Sunday, November 22, 2015

Broccoli and Cauliflower Casserole

A casserole made with fresh broccoli and cauliflower, in a simple butter roux-based white sauce made with The Trinity, a little cheese in the base, and topped off with those buttery crackers we all love so much... and a little more cheese.

Broccoli and Cauliflower Casserole

I believe that there are far more people who love broccoli and cauliflower than who don't, although those who don't are certainly more vocal about their dislike of one, or the other, or both. Okay by me, because they don't know what they're missing if you ask me, and that means more for those of us who love them.

Now, in my opinion, while broccoli has a slightly more specific flavor, cauliflower is much more neutral, tending to take up whatever it is mixed with, making it a perfect pairing for a casserole with broccoli. That very neutral flavor is what makes cauliflower so popular with the low carb crowd, who use it for things like a substitute for pizza crust and mashed potatoes. I once tried to pull that faux mashed potato thing off with The Cajun. While I think it's tasty, and some people enthusiastically proclaim "you can't tell the difference," my husband, and I, would certainly disagree.

The method I most use when I eat broccoli is to steam it and toss with some olive oil, salt and pepper and red pepper flakes. Simple and delicious, but with the holidays upon us, using it in an indulgent, creamy, cheesy and buttery casserole is perfect for the holiday table and for those of us who love these wonderful veggies.

A simple butter roux-based white sauce made with The Trinity, with a little cheese is the base, then topped off with those buttery crackers we all love so much... and a little more cheese. Since the tastes of both of these vegetables can be rather neutral, be sure and taste and adjust the seasonings before it hits the oven.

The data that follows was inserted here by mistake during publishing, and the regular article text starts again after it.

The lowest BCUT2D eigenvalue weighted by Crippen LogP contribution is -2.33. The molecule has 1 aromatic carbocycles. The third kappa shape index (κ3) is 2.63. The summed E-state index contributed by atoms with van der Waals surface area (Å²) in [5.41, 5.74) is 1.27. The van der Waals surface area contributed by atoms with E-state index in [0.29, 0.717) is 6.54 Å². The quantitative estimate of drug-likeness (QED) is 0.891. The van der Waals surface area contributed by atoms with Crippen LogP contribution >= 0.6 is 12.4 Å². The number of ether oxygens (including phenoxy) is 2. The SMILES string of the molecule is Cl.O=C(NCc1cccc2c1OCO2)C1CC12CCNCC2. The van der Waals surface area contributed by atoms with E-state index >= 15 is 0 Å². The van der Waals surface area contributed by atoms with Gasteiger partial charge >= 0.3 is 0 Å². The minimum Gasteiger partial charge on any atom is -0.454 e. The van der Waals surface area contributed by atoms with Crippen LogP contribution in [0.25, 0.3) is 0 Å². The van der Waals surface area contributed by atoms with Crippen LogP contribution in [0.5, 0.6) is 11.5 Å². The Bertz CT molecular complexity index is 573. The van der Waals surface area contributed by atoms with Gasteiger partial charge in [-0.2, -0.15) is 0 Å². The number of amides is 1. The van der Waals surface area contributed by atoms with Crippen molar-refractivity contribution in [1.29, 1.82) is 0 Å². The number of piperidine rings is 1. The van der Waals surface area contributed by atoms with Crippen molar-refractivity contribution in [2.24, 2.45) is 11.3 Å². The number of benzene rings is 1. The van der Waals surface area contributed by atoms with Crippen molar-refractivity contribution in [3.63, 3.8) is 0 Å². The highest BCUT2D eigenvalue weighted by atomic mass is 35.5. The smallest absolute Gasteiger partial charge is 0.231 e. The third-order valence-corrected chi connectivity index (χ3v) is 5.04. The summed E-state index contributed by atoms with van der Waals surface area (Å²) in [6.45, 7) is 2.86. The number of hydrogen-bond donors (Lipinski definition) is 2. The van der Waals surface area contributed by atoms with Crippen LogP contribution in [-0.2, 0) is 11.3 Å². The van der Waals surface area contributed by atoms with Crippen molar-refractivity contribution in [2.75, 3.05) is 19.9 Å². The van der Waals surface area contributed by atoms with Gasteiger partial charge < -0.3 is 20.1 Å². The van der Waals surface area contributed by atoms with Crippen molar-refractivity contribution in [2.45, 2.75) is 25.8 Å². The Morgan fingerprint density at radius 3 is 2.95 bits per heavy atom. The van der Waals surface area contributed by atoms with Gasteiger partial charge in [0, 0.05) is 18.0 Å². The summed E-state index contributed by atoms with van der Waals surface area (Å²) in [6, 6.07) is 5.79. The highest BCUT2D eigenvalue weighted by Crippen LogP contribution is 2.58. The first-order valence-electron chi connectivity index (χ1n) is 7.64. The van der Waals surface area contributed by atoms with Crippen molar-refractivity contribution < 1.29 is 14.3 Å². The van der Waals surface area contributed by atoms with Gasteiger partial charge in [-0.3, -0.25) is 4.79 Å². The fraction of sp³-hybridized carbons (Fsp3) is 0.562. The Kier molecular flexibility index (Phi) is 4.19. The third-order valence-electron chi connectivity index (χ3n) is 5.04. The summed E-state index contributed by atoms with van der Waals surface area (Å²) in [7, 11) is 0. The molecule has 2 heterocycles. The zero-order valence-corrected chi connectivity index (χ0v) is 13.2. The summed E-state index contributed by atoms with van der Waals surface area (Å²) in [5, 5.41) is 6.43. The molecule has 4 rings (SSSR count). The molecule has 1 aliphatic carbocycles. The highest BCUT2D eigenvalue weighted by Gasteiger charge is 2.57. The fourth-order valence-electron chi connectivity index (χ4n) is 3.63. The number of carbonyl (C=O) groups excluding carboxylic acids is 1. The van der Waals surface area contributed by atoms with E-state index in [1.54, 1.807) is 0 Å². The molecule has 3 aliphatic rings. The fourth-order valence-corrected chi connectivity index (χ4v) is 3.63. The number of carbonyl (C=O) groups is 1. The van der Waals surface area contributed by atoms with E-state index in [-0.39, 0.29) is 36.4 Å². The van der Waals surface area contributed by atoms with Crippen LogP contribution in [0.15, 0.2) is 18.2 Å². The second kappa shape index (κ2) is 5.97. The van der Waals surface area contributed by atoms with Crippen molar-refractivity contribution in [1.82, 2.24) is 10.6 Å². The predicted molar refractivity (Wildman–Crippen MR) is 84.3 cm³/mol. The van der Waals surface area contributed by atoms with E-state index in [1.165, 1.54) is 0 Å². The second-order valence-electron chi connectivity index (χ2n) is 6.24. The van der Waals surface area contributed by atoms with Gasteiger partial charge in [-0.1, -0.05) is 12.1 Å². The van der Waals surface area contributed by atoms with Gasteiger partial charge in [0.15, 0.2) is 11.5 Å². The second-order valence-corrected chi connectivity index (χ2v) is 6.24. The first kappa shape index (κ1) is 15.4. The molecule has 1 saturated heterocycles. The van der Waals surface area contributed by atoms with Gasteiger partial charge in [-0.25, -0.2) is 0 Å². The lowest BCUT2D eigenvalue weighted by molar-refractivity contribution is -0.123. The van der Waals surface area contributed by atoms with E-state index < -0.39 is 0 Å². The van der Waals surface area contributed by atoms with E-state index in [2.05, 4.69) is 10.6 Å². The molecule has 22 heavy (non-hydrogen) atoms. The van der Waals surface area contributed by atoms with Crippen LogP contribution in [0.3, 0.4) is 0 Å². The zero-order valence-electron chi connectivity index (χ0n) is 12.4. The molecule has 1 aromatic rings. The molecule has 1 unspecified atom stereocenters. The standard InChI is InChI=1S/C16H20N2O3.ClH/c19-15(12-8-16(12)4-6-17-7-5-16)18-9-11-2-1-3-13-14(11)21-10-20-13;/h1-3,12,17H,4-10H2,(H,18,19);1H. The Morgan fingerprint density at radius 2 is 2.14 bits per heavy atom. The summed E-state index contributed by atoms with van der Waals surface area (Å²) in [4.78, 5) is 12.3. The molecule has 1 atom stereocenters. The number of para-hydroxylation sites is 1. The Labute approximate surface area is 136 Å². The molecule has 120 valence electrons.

Recipe: Broccoli and Cauliflower Casserole

©From the Kitchen of Deep South Dish
Prep time: 10 min |Cook time: 30 min | Yield: About 4 to 6 servings

  • 1 head cauliflower, broken into bite-sized florets (about 3 cups florets)
  • 1 head broccoli, broken into bite-sized florets (about 3 cups florets)
  • 1-1/2 teaspoons kosher salt
  • 5 tablespoons unsalted butter, divided
  • 1/2 cup chopped onion
  • 1/4 cup chopped bell pepper
  • 1/4 cup chopped celery
  • 2 teaspoons minced garlic
  • 2 tablespoons all-purpose flour
  • 2 cups whole milk
  • 1 teaspoon kosher salt, or to taste
  • 1/4 teaspoon freshly cracked black pepper, or to taste
  • Pinch nutmeg
  • 1/2 teaspoon red pepper flakes, or to taste, optional
  • 1 cup shredded sharp cheddar
  • 1/2 tablespoon fresh lemon juice
For the Topping:
  • 1 tablespoon unsalted butter, melted
  • 1/3 cup crushed butter crackers (like Ritz)
  • 1 tablespoon Parmesan cheese
  • 1 teaspoon dried parsley